Why Kerala won’t follow rule penalising cab drivers ferrying drunk passengers

TA Ameerudheen

Kerala will not penalise taxi drivers carrying drunk passengers, a senior official of the Motor Vehicles Department has clarified.

He was responding to reports that the Motor Vehicles Driving Regulation, 2017 barred drivers from ferrying inebriated passengers, and listed punishments for them if they did. The regulation, issued by the Union Ministry of Road Transport and Highways as a gazette notification, came into effect on June 23, 2017.

Rajeev Puthalath, Kerala’s Joint Transport Commissioner, said major changes in law cannot be carried out through a gazette notification. “Such changes should be made in the Motor Vehicles Act of 1998,” he told Scroll.in.

The notification stated that “the driver shall strictly comply with the laws for the time being in force relating to prohibition on consumption of alcohol and drugs and smoking, and also ensure compliance thereto by the other crew, riders, and passengers, if any.”

Puthalath’s assurance will come as a relief to tipplers and party-goers who hire cabs for the return journey, and to taxi drivers as well. The notification had Kerala’s cab drivers worried as they feared it would harm their business.

Puthalath pointed out that the notification mandates drivers to comply with the existing rules, as laid down in the Motor Vehicles Act. “Section 185 in Chapter 13 of the Motor Vehicle Act deals with driving under the influence of alcohol and drugs,” he said. “It mentions the penalty for drivers who violate the law, not for passengers. If passengers have to be charged, changes have to be made in this Act.”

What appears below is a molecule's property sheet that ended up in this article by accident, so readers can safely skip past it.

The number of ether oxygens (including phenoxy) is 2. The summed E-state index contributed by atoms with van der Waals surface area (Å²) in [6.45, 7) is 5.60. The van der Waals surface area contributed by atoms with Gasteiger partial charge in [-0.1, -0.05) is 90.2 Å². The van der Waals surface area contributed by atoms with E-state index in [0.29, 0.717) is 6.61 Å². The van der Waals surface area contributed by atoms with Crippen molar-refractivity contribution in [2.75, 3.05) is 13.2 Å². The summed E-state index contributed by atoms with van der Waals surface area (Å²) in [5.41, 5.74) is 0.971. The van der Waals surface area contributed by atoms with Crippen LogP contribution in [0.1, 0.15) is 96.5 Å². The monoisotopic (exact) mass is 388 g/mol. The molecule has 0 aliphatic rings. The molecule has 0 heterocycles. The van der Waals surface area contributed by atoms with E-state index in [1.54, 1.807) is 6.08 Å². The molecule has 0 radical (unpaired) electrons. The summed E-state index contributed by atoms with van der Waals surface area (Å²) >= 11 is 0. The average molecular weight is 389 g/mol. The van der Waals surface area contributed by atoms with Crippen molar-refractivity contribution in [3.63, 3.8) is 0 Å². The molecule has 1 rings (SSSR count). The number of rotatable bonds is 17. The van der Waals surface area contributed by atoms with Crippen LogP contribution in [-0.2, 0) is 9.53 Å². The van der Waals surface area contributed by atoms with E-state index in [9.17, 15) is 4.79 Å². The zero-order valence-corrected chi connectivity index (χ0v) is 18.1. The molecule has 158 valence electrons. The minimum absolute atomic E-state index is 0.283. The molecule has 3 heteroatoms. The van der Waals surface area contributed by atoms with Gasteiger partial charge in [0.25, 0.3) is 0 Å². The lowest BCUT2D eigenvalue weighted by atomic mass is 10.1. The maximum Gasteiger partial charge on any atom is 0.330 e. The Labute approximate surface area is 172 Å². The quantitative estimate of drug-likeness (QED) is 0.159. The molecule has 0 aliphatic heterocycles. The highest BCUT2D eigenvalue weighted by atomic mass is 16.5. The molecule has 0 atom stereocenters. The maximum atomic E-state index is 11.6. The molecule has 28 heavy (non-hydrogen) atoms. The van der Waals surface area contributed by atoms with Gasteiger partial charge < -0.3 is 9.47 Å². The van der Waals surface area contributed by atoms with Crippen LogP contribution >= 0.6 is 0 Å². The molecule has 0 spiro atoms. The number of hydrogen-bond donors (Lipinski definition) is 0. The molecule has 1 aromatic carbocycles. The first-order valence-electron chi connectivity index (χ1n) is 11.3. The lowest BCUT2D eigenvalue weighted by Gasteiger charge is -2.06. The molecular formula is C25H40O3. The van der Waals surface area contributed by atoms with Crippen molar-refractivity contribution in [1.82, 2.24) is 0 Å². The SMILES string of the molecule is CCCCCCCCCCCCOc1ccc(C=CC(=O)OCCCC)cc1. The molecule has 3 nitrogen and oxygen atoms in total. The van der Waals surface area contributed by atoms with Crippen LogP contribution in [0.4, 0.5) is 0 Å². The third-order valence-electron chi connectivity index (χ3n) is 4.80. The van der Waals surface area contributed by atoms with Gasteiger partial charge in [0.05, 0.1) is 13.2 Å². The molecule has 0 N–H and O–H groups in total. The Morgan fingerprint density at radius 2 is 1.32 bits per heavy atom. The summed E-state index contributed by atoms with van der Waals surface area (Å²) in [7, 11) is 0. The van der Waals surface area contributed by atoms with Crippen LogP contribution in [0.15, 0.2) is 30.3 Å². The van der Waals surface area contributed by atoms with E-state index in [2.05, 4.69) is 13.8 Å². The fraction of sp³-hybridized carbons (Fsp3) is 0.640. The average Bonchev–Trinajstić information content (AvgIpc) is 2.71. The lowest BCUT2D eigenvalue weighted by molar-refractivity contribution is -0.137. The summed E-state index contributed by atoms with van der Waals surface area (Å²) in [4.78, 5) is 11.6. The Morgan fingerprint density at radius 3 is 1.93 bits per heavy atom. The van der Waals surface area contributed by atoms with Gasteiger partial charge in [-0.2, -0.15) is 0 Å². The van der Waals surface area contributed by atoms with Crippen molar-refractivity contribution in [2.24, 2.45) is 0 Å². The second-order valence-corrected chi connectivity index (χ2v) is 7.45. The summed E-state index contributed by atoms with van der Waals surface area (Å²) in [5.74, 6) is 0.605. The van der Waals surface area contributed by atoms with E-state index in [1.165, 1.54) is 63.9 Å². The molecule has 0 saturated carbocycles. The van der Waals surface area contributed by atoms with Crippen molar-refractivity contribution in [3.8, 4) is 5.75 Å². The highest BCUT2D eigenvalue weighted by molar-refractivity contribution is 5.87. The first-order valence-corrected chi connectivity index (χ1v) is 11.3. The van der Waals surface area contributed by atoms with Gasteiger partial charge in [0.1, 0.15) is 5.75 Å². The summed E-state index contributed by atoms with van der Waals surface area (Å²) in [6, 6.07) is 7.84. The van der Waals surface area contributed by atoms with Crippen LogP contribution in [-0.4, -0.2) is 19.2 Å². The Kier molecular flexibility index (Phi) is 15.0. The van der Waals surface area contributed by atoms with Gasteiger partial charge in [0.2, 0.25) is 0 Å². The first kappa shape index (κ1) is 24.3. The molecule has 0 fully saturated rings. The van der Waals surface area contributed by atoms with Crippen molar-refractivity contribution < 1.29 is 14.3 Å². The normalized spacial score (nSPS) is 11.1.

Section 185 states that a driver can be charged if a breath analyser test detects alcohol content above 30 mg per 100 ml in their blood, or if the influence of a drug makes them incapable of controlling the vehicle. It also lays down the punishment:

“Those who commit the offence for the first time will be imprisoned for a term which may extend to six months or with fine which may extend to two thousand rupees, or with both. For the second or subsequent offences, if committed within three years of the commission of the previous similar offence, there will be an imprisonment for a term which may extend to two years, or with fine which may extend to three thousand rupees, or with both.”  

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Puthalath said the Motor Vehicles Department has informed the state’s regional transport officers about the new notification. “Stringent action will be taken against drunk driving,” he said. “But we will not charge passengers who are found to be drunk.”

KL Franklin, Joint Regional Transport Officer in Ernakulam, said he was worried when he read news reports about the notification a few days ago. “I was concerned about the practical difficulties of checking passengers who hired the vehicle,” he said, adding that he was relieved by Motor Vehicles Department’s clarification.